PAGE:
The passion flower quickly turned the garden into a steamy tropical jungle. The leaves, when tender, and the flowers can be tinctured and can have medicinal properties.
As fall advanced and the nights became chillier, the leaves lost their youthful blush but remained vigorous and productive. Below – the first and third photos show indigo bush (Amorpha fruticosa) being overtaken by the vine. The middle photo is the sturdier redbud (Cercis canadensis), nonetheless appearing a bit smothered.
The vines were still surviving by late October. I finally pulled them all and fed them to the chickens in November.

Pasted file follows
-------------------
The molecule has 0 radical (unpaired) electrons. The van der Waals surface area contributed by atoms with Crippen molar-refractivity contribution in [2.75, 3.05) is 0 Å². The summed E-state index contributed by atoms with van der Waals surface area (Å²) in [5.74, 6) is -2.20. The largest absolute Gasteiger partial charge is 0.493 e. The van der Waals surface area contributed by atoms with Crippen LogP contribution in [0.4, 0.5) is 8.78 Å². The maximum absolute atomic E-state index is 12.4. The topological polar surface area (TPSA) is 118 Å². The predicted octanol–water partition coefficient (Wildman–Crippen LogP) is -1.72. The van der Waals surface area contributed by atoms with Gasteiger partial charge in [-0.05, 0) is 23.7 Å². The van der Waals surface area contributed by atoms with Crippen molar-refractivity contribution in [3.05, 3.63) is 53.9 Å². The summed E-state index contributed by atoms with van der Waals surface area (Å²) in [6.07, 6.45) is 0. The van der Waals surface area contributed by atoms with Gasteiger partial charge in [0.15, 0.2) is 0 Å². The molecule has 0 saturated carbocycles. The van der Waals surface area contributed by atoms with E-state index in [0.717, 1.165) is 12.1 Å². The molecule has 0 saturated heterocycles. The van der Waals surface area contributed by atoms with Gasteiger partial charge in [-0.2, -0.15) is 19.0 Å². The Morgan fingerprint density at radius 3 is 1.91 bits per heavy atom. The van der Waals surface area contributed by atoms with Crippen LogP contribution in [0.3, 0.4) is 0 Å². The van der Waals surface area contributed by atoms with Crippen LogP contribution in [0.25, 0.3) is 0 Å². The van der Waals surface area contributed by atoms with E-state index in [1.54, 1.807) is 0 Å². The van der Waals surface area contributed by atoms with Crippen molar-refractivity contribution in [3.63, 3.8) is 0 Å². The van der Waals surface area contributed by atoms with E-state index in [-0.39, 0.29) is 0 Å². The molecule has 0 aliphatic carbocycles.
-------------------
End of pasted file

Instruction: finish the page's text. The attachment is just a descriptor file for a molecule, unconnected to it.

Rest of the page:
Redbud, Cercis canadensis, in flower. Photo taken April 3. Previous post – redbud in bud, around March 22.
April 14. Goji berry (Lycium barbarum, Gou qi zi 枸杞子). I’m experimenting to see how much fruit all of this new growth will produce. Also, I’ve heard anecdotally that the dried goji berries at the store are treated with a colorant to give them a redder hue. I will investigate this further.
April 14. Jewels of opar (Talinum paniculatum). They survived the winter!!
April 22. Heuchera spp. Enjoys the shade of the elderberry.
April 22. A bit washed out due to the overcast sky, I suppose. A nice perennial polyculture, front, from left: figwort (Scrophularia marilandica), comfrey in flower (Symphytum spp.), back: Carolina lupine/Blue Ridge buck bean (Thermopsis villosa).